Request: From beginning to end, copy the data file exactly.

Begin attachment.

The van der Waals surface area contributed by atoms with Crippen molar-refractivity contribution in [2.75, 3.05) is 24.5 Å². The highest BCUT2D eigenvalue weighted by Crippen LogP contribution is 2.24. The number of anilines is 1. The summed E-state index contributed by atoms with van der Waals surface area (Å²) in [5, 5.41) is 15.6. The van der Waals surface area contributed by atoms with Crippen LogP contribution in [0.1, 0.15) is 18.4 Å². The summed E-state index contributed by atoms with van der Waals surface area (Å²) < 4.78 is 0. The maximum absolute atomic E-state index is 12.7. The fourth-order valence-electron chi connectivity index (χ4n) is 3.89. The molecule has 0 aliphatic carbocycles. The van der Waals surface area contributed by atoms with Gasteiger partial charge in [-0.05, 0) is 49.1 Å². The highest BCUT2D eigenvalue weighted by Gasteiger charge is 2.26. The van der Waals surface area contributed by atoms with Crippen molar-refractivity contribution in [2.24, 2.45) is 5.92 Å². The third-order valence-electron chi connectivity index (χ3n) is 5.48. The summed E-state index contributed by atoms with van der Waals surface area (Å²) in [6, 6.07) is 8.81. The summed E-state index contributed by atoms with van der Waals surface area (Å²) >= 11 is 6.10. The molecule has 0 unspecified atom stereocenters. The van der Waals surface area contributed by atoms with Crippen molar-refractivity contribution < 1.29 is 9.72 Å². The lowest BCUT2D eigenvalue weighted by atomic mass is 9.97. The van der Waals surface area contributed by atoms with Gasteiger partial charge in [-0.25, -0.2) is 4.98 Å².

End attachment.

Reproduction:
The van der Waals surface area contributed by atoms with Crippen molar-refractivity contribution in [2.75, 3.05) is 24.5 Å². The highest BCUT2D eigenvalue weighted by Crippen LogP contribution is 2.24. The number of anilines is 1. The summed E-state index contributed by atoms with van der Waals surface area (Å²) in [5, 5.41) is 15.6. The van der Waals surface area contributed by atoms with Crippen LogP contribution in [0.1, 0.15) is 18.4 Å². The summed E-state index contributed by atoms with van der Waals surface area (Å²) < 4.78 is 0. The maximum absolute atomic E-state index is 12.7. The fourth-order valence-electron chi connectivity index (χ4n) is 3.89. The molecule has 0 aliphatic carbocycles. The van der Waals surface area contributed by atoms with Gasteiger partial charge in [-0.05, 0) is 49.1 Å². The highest BCUT2D eigenvalue weighted by Gasteiger charge is 2.26. The van der Waals surface area contributed by atoms with Crippen molar-refractivity contribution in [2.24, 2.45) is 5.92 Å². The third-order valence-electron chi connectivity index (χ3n) is 5.48. The summed E-state index contributed by atoms with van der Waals surface area (Å²) in [6, 6.07) is 8.81. The summed E-state index contributed by atoms with van der Waals surface area (Å²) >= 11 is 6.10. The molecule has 0 unspecified atom stereocenters. The van der Waals surface area contributed by atoms with Crippen molar-refractivity contribution < 1.29 is 9.72 Å². The lowest BCUT2D eigenvalue weighted by atomic mass is 9.97. The van der Waals surface area contributed by atoms with Gasteiger partial charge in [-0.25, -0.2) is 4.98 Å².